Bureau and Corporate Funded Body
Fifth Anniversary of the October 4 Joint Declaration Address
Date: October 4, 2012
Venue: Korea Press Foundation
Good morning, I am Park Won Soon, the mayor of Seoul.
Chairman Lee Byung-wan of the Roh Moo-hyun Foundation, Chairman Lee Hae-chan of the Democratic United Party, and distinguished guests who have graced us with your presence,
Today marks the fifth anniversary of the historical October 4 Joint Declaration between South and North Korea. Five years ago today was, indeed, an unforgettable day in our half-century of division.
We all clearly remember that remarkable day when former President Roh Moo-hyun and the First Lady walked across the military demarcation line to North Korea, becoming the first head of state to do so. The moment the leaders of the North and South joined hands for the first time in seven years and the meeting they held at the Youngbinguan (reception hall) of Baekhawon, which was followed by the signing of the historical agreement, remain incredibly vivid in my memory, as if it were just yesterday.
The two leaders’ determination to make peace, beginning with the June 15 North-South Joint Declaration and leading to the October 4 Joint Declaration, gave the nations of the world hope that permanent peace on the Korean Peninsula was possible. Now, the day we finally break down the barrier of more than a half century of division is not far off.
The October 4 Joint Declaration was the first concrete step toward deepening and developing exchange and cooperation between the two Koreas in all areas, encompassing politics, military, economy, society, culture, and diplomacy. In addition, it was a practical plan for the North and South to stride into the future as one nation and community. It was a historical promise, pledging active cooperation with the goal of achieving shared prosperity and restoring homogeneity between the two sides based on mutual respect and trust.
If only the determination of the October 4 Joint Declaration had been maintained and its conditions upheld to this day, when international affairs are changing so rapidly, the political situation on the Korean Peninsula may have been very different from what it is today. By adopting more flexible policies and making decisions in the present based on a vision of the future, peace on the Korean Peninsula and the history of diplomacy between the North and South may have advanced further.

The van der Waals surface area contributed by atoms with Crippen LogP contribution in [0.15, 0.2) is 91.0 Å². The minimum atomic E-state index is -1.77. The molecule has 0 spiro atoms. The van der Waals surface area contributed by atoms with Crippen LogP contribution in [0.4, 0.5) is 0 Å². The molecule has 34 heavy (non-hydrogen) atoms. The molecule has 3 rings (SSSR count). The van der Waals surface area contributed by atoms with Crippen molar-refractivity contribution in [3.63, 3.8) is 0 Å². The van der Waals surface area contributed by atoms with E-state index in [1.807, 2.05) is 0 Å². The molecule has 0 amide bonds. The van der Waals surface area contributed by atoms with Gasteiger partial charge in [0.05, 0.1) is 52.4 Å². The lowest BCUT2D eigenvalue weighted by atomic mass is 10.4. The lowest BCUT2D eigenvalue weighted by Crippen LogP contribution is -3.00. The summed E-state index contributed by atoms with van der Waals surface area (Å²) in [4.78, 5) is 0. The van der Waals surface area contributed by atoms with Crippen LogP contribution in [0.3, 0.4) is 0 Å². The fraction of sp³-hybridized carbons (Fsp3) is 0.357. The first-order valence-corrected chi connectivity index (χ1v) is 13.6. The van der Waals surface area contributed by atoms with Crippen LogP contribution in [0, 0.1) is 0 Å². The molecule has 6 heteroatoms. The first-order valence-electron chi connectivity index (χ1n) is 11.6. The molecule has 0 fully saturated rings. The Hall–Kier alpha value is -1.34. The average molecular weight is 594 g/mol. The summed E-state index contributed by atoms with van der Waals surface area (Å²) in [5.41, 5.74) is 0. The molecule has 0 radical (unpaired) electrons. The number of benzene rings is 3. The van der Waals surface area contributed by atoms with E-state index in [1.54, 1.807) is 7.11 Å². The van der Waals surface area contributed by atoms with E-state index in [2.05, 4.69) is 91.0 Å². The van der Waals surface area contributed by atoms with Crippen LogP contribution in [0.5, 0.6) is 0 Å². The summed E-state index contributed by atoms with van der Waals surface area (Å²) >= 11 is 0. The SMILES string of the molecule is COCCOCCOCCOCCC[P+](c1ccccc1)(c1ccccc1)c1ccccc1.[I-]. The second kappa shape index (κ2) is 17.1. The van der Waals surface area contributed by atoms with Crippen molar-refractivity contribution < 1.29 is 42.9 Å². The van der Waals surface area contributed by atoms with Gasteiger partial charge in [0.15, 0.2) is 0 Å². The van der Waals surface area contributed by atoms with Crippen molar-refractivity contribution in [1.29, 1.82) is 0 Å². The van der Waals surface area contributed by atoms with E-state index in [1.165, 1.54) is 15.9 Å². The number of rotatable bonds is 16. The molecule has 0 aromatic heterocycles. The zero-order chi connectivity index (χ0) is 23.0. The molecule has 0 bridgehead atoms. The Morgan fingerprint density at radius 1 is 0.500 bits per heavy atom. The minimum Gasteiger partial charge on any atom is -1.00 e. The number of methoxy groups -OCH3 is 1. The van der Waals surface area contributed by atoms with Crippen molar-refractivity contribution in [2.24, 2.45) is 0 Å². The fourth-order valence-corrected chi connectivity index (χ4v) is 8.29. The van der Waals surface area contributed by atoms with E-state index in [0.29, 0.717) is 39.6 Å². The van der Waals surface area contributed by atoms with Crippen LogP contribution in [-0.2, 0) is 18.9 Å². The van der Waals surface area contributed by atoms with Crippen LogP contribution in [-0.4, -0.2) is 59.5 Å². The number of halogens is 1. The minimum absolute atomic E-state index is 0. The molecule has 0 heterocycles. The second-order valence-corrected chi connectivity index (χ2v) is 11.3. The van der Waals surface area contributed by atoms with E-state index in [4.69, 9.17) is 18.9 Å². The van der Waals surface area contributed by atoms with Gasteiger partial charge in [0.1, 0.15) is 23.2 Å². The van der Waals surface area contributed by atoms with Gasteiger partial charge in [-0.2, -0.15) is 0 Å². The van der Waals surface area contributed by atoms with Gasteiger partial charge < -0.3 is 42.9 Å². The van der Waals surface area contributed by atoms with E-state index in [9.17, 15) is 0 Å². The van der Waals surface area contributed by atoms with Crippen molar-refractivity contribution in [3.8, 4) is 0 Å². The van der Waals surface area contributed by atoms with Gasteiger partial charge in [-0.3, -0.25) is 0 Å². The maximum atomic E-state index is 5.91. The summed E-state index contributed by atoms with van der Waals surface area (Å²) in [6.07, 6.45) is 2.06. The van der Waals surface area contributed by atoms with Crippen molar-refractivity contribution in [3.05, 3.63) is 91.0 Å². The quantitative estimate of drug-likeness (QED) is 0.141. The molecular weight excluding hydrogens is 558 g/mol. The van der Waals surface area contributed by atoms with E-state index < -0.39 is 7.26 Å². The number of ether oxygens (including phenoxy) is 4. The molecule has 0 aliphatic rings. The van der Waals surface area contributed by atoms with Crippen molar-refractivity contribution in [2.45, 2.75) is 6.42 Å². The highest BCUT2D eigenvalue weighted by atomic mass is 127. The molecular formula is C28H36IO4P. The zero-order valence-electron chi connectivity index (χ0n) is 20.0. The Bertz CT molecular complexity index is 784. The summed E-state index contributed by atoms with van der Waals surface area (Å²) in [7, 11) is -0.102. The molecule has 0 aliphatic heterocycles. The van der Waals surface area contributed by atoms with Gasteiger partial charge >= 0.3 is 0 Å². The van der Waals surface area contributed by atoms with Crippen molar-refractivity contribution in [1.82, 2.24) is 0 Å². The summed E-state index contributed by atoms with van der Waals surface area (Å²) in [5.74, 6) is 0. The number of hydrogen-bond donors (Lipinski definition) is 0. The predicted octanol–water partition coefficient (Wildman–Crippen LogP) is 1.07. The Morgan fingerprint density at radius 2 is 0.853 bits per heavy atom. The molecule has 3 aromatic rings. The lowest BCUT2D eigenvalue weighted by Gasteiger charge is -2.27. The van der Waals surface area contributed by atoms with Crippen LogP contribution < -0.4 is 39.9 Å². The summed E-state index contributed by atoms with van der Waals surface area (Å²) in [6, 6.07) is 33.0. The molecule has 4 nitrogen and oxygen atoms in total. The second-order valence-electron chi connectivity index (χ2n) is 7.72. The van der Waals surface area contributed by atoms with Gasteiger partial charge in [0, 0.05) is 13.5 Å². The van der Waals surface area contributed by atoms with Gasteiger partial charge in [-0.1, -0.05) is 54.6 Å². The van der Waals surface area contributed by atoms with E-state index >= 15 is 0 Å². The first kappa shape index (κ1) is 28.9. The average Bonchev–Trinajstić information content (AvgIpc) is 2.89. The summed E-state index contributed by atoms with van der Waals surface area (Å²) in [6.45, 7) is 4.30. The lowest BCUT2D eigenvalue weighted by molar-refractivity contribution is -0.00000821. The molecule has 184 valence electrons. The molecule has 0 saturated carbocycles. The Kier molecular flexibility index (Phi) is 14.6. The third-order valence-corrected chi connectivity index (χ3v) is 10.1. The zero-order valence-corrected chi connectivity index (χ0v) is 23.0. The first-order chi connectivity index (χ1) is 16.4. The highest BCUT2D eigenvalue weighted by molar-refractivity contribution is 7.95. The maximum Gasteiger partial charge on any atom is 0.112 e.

However, the present day inter-Korean relationship has reverted to its Cold War state. The railway and roads are blocked, and people-to-people exchange, nominally the Geumgangsan Mountain tourism program, has come to a full stop. Above all, we have had to sacrifice the lives of our people and soldiers. These grievances demonstrate that we have not been able to act as the main parties in solving our problems with the North in a sensitive and careful manner, and we cannot avoid the thought that we are not the major player in our diplomacy with North Korea and surrounding countries.
At the end of last year, North Korea underwent a huge change. Our counterpart in the Joint Declaration five years ago, Kim Jong-il, chairman of the National Defense Commission, died, and was succeeded by his son, Kim Jong-un.
Despite this change, exhaustive words of conflict and destructive confrontation are still being exchanged on the Korean Peninsula. It is grieving to see the efforts and hope of countless people for peace and harmony between the two Koreas being crushed.
Regardless, we cannot give up and allow ourselves to fall into dismay, nor, especially, can the mayor of Seoul, who is responsible for the safety of 10 million citizens. Regarding the sustainable development of the city and the safety of its people, the thought of carrying out the October 4 Joint Declaration for the peace and joint survival of the two Koreas is particularly significant. My proposals for the city of Seoul to host a football match between the North and South and for the Seoul Philharmonic Orchestra to hold a performance in Pyongyang were small efforts to preserve the spirit enshrined in the October 4 Joint Declaration, achieve greater exchange and cooperation, and recover our national homogeneity.
Unification, peace, and shared prosperity are the fundamental conditions for a sustainable future for all of us. Furthermore, they are our responsibility to our nation—a responsibility thrust upon us by the times in which we live. No political or economic interests can diminish that responsibility. While fulfilling this duty, how we choose to view our counterpart is of particular importance. In the situation in Northeast Asia, where the stakes are incredibly high, it is foolish to regard the North as an enemy against whom we must fight.
Today is a day to remember the deep significance of the Joint Declaration between the North and South, and we must, once again, stand at the starting line. We must put an end to the destruction and the era of the Cold War, to conflict and confrontation, and bring security to the lives of Seoul’s citizens and the Korean people through peace and exchange. To achieve this end, I hope we find the strength to consolidate our wisdom, determination, courage, and faith towards a united goal. I believe that the river of history will flow through the channels of shared prosperity and peace for the two Koreas. Thank you.